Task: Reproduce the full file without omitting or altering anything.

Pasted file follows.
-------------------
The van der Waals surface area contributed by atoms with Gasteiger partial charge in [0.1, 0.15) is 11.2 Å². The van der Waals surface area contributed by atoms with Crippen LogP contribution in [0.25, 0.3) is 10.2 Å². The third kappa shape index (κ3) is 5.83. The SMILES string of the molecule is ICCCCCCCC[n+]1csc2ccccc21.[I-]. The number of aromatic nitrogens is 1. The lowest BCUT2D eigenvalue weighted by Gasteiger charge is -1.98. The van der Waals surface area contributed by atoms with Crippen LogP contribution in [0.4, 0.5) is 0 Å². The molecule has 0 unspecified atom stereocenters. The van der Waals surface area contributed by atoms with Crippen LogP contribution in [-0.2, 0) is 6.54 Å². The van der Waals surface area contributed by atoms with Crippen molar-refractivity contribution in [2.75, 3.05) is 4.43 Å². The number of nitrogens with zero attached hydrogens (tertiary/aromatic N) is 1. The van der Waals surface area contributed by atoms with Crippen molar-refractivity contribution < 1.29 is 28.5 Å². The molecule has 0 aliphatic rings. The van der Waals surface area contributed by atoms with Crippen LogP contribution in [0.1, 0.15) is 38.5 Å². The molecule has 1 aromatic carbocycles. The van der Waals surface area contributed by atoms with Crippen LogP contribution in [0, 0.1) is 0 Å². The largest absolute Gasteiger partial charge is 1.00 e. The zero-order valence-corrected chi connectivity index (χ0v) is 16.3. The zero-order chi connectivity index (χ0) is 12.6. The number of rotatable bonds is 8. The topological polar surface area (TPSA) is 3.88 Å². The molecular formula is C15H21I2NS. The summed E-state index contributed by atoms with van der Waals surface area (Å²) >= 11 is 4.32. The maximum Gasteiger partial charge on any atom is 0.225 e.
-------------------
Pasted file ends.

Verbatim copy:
The van der Waals surface area contributed by atoms with Gasteiger partial charge in [0.1, 0.15) is 11.2 Å². The van der Waals surface area contributed by atoms with Crippen LogP contribution in [0.25, 0.3) is 10.2 Å². The third kappa shape index (κ3) is 5.83. The SMILES string of the molecule is ICCCCCCCC[n+]1csc2ccccc21.[I-]. The number of aromatic nitrogens is 1. The lowest BCUT2D eigenvalue weighted by Gasteiger charge is -1.98. The van der Waals surface area contributed by atoms with Crippen LogP contribution in [0.4, 0.5) is 0 Å². The molecule has 0 unspecified atom stereocenters. The van der Waals surface area contributed by atoms with Crippen LogP contribution in [-0.2, 0) is 6.54 Å². The van der Waals surface area contributed by atoms with Crippen molar-refractivity contribution in [2.75, 3.05) is 4.43 Å². The number of nitrogens with zero attached hydrogens (tertiary/aromatic N) is 1. The van der Waals surface area contributed by atoms with Crippen molar-refractivity contribution < 1.29 is 28.5 Å². The molecule has 0 aliphatic rings. The van der Waals surface area contributed by atoms with Crippen LogP contribution in [0.1, 0.15) is 38.5 Å². The molecule has 1 aromatic carbocycles. The van der Waals surface area contributed by atoms with Crippen LogP contribution in [0, 0.1) is 0 Å². The largest absolute Gasteiger partial charge is 1.00 e. The zero-order valence-corrected chi connectivity index (χ0v) is 16.3. The zero-order chi connectivity index (χ0) is 12.6. The number of rotatable bonds is 8. The topological polar surface area (TPSA) is 3.88 Å². The molecular formula is C15H21I2NS. The summed E-state index contributed by atoms with van der Waals surface area (Å²) >= 11 is 4.32. The maximum Gasteiger partial charge on any atom is 0.225 e.